Katharina Thaller

"I need my nights for my sleep - not for the BDM "

Katharina Thaller was born in Wutschein (near Klagenfurt) in 1921. Her father had returned from the war as an invalid, and could no longer find work. Her mother had to take care of six children. Katharina Thaller contracted polio when she was two years old, and for the rest of her life had a weak left hand. After primary school, she learned sewing for a year, and took care of her parents’ household afterwards. At the age of sixteen, she left the Catholic church and started to be interested in the Jehovah’s Witnesses, along with her parents and two of her siblings. The rest of the family remained Catholic. After the National Socialist takeover, some of their neighbours started to put pressure on the family, and denounce them. The father did not let his youngest son attend Hitler Youth, and Katharina Thaller refused to join the Bund Deutscher Mädchen (BDM, league of German girls). In April 1943, she was baptized as a Jehovah’s witness. In May 1943, she and her father were finally arrested by the Gestapo. After ten days in prison, Katharina Thaller was deported to Ravensbrück concentration camp.

"In the village, there were only five houses, and everybody knew each other, and there was a baroness, a German, and she was a Hitlerite. And often she tried to send me somewhere with a maidservant, and she was supposed to talk me into it: „Join the BDM (Union of German Girls), too, join the BDM, too!“ And I said: „No, I need my nights for my sleep - not for the BDM!“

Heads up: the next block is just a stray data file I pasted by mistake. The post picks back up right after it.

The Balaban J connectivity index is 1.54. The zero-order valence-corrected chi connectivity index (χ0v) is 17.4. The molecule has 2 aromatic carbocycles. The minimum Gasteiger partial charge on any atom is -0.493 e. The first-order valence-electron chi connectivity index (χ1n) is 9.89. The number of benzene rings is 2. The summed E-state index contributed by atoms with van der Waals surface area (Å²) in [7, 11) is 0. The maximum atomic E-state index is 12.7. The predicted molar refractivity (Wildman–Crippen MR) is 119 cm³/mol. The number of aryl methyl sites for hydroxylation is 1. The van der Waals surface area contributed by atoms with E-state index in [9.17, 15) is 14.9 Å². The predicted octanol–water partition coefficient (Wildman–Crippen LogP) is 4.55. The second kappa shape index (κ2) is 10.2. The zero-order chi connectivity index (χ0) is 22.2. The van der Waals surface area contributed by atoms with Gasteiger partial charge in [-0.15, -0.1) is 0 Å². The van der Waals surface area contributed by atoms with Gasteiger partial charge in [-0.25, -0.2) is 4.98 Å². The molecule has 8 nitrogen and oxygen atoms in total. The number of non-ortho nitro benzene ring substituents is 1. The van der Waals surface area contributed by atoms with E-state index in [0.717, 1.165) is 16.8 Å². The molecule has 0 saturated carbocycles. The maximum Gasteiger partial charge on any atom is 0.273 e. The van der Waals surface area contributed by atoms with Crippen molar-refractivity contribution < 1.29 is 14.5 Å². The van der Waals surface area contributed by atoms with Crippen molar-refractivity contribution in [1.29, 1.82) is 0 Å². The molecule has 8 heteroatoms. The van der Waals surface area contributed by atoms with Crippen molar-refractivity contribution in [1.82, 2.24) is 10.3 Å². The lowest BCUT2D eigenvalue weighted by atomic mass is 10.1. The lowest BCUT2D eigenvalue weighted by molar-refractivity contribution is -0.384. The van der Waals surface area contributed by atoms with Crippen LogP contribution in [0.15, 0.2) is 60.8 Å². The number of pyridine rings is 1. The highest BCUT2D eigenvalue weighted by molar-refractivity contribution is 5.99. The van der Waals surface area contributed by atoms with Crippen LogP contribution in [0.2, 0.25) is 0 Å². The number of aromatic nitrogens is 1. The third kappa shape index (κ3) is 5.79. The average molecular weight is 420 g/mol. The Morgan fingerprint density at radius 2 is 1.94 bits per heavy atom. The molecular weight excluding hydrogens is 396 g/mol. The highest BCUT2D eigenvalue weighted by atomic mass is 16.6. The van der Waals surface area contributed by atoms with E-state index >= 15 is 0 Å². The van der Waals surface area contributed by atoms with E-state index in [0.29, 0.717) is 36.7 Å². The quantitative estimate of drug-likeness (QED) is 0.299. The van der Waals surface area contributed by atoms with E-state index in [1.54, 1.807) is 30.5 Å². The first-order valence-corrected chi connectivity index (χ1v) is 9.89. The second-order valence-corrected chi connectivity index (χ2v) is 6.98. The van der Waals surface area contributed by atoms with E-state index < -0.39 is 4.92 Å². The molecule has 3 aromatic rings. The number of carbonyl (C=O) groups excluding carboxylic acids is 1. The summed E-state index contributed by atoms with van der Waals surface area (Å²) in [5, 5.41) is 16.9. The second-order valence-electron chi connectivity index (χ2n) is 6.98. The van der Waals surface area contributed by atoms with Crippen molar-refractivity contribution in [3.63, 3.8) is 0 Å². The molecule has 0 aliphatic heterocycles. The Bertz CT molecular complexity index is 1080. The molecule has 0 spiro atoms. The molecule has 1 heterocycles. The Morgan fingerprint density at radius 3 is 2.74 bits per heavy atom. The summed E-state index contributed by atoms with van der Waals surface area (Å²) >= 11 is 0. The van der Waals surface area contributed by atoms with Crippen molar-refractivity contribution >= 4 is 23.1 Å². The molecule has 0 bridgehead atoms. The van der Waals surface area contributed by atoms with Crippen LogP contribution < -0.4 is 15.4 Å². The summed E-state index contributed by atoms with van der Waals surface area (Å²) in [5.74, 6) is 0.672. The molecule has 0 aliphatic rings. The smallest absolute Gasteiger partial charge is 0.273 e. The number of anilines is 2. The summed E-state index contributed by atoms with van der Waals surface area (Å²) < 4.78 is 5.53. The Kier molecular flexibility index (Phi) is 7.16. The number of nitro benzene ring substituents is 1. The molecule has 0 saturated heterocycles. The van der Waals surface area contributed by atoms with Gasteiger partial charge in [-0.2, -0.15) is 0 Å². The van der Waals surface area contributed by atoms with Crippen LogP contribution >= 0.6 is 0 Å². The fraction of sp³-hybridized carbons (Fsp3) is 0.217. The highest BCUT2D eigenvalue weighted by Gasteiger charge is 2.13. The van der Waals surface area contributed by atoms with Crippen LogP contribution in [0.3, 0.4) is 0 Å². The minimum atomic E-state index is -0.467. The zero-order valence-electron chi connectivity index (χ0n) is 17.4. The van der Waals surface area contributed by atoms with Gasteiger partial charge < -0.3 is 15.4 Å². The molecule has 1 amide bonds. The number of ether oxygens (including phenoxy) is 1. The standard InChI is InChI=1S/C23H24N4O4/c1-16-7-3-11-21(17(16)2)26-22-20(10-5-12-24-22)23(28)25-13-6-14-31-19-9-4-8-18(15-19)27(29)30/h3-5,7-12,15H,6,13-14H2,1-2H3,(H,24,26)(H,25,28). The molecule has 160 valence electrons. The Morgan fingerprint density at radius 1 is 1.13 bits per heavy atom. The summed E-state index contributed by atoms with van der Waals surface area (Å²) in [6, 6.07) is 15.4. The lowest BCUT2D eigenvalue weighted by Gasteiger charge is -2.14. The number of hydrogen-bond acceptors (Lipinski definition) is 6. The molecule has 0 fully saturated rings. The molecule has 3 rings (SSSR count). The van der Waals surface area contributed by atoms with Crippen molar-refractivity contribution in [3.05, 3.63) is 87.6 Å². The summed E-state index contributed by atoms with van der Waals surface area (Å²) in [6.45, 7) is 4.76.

"There was peace all over, but Hitler upset it all. The neighbour came, and in the morning he already had a swastika on his wall. We could only marvel, before they had been such socialists, and now there is that swastika on the wall (…) You just didn't know what to think. It was as if the devil had got into everybody, so everyone thought at once they had to shout Heil Hitler so he could live. We didn't, and still lived."

"Well and then, I just brushed out my father's coat, and the Gestapo guy asked: „Do you belong with that bible studying nonsense, too?“ And I: „Yes, I believe in Jehovah God“ And then he told me: „Get changed, you will come along!“

Jehovah’s Witnesses under National Socialism

The members of the International Bible Research Association (Jehovah’s Witnesses since 1931) believe that Christians may only obey the secular government insofar as it does not contradict God’s law or their own biblically schooled conscience. Thus they particularly refuse military service and work in the weapons industry. As early as 1933, the movement was banned by the National Socialist regime "for the protection of the defense force of the German people". Catholic Austro-fascism also prohibited Jehovah’s Witnesses in 1935. Jehovah’s Witnesses refused the Hitler salute, as well as service in the Hitler Youth or any other National Socialist organization. When the Second World War started, whole families were taken off to concentration camps.